Martin Scorsese is a great film director, but as this segment shows, he's also very well spoken and passionate about the history, mystery, and power of cinema. Scorsese's 2013 Jefferson Lecture, entitled Persistence of Vision: Reading the Language of Cinema, goes into detail about the birth of cinema, the first films that made him want to become a director, and helps answer the question: what's so special about movies? Hit the jump to listen to an excerpt of his speech, curated by NPR, where he explores the impact of the inciting moment and why light and movement are so important to us.
Reading the language of cinema is like reading between the lines of a novel, or a poem. The information is in-between the images. Scorsese says that in-between any two images, the mind's eye creates a third image, and it is in this that the power of cinema is found. A filmmaker versed in this language can use it to evoke a very specific dialogue with the viewer, one we might not be able or willing to receive in everyday life:
We connected through the movies and we were experiencing something fundamental together, we were living through the emotional truths on the screen together. Sometimes they're expressed in small things: gestures, glances, reactions between the characters, light and shadow. Things we wouldn't discuss, or couldn't discuss, or even acknowledge in our own lives, and that's part of the wonder. So when I hear people dismiss movies as fantasy or make a hard distinction between film and life, I think that's just a way of avoiding the power of cinema. Of course it's not life, it's the invocation of life. It's an ongoing dialogue with life.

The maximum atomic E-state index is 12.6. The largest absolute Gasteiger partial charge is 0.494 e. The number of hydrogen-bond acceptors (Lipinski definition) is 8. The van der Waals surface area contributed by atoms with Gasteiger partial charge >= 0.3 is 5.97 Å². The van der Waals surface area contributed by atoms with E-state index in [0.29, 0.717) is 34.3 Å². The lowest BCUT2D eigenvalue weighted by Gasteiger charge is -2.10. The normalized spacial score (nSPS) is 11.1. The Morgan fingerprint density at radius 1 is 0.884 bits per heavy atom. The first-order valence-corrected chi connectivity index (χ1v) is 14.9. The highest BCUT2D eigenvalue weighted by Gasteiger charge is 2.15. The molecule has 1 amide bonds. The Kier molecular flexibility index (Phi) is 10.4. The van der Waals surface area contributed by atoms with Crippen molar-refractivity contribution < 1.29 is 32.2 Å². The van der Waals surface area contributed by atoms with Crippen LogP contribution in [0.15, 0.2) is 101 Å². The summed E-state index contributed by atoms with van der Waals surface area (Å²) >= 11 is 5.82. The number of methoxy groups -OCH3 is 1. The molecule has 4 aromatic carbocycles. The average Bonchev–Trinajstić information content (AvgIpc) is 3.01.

I think what Scorsese is talking about here is profoundly important for not only filmmakers to take note of, but everyone who consumes visual information. It's easy to take everything at face value, and there is an inherent belief in "If we see it, then it must be true," when visual mediums are simply another mode of communication.
The danger is in the passivity of the interaction -- absorbing images doesn't take as much work as, for example, reading a book. Today it seems we are bombarded by images, most of which can probably be translated to "Buy this now," and this fundamental understanding of visual language is quickly becoming a skill we all need to have, both as creators and as viewers, and Scorsese provides us a good foundation for beginning to think about images this way.
For the full hour-long lecture, including video coverage, head over to the National Endowment for the Humanities website.
Do you think visual language is being lost? Is it evolving? With the advent of image capture technology, are we actually better at understanding the distinction between visual mediums and empirical truth? Join the discussion below.